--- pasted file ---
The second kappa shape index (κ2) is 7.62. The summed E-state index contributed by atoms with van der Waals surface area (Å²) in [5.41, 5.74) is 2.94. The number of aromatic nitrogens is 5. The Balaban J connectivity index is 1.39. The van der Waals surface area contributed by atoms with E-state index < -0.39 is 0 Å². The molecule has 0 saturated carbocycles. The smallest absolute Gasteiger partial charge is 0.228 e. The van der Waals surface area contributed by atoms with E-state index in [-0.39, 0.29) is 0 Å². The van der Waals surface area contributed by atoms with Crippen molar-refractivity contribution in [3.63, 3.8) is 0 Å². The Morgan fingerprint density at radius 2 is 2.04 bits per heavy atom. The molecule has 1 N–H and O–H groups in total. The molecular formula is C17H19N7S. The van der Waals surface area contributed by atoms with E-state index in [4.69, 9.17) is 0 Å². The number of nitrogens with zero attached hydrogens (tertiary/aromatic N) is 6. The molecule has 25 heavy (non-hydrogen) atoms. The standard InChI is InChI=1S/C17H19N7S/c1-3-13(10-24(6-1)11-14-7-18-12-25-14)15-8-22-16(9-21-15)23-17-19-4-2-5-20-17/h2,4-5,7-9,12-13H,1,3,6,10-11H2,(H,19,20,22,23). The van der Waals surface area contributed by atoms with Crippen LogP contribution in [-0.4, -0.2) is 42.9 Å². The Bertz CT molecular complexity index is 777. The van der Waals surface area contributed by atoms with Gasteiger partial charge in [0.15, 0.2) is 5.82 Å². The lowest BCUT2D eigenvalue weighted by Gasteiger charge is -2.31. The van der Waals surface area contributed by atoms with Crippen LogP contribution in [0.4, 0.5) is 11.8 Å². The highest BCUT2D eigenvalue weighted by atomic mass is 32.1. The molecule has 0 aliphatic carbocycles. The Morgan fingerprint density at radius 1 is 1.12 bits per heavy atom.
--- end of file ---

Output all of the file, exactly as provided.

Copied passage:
The second kappa shape index (κ2) is 7.62. The summed E-state index contributed by atoms with van der Waals surface area (Å²) in [5.41, 5.74) is 2.94. The number of aromatic nitrogens is 5. The Balaban J connectivity index is 1.39. The van der Waals surface area contributed by atoms with E-state index < -0.39 is 0 Å². The molecule has 0 saturated carbocycles. The smallest absolute Gasteiger partial charge is 0.228 e. The van der Waals surface area contributed by atoms with E-state index in [-0.39, 0.29) is 0 Å². The van der Waals surface area contributed by atoms with Crippen molar-refractivity contribution in [3.63, 3.8) is 0 Å². The Morgan fingerprint density at radius 2 is 2.04 bits per heavy atom. The molecule has 1 N–H and O–H groups in total. The molecular formula is C17H19N7S. The van der Waals surface area contributed by atoms with E-state index in [4.69, 9.17) is 0 Å². The number of nitrogens with zero attached hydrogens (tertiary/aromatic N) is 6. The molecule has 25 heavy (non-hydrogen) atoms. The standard InChI is InChI=1S/C17H19N7S/c1-3-13(10-24(6-1)11-14-7-18-12-25-14)15-8-22-16(9-21-15)23-17-19-4-2-5-20-17/h2,4-5,7-9,12-13H,1,3,6,10-11H2,(H,19,20,22,23). The van der Waals surface area contributed by atoms with Crippen LogP contribution in [-0.4, -0.2) is 42.9 Å². The Bertz CT molecular complexity index is 777. The van der Waals surface area contributed by atoms with Gasteiger partial charge in [0.15, 0.2) is 5.82 Å². The lowest BCUT2D eigenvalue weighted by Gasteiger charge is -2.31. The van der Waals surface area contributed by atoms with Crippen LogP contribution in [0.4, 0.5) is 11.8 Å². The highest BCUT2D eigenvalue weighted by atomic mass is 32.1. The molecule has 0 aliphatic carbocycles. The Morgan fingerprint density at radius 1 is 1.12 bits per heavy atom.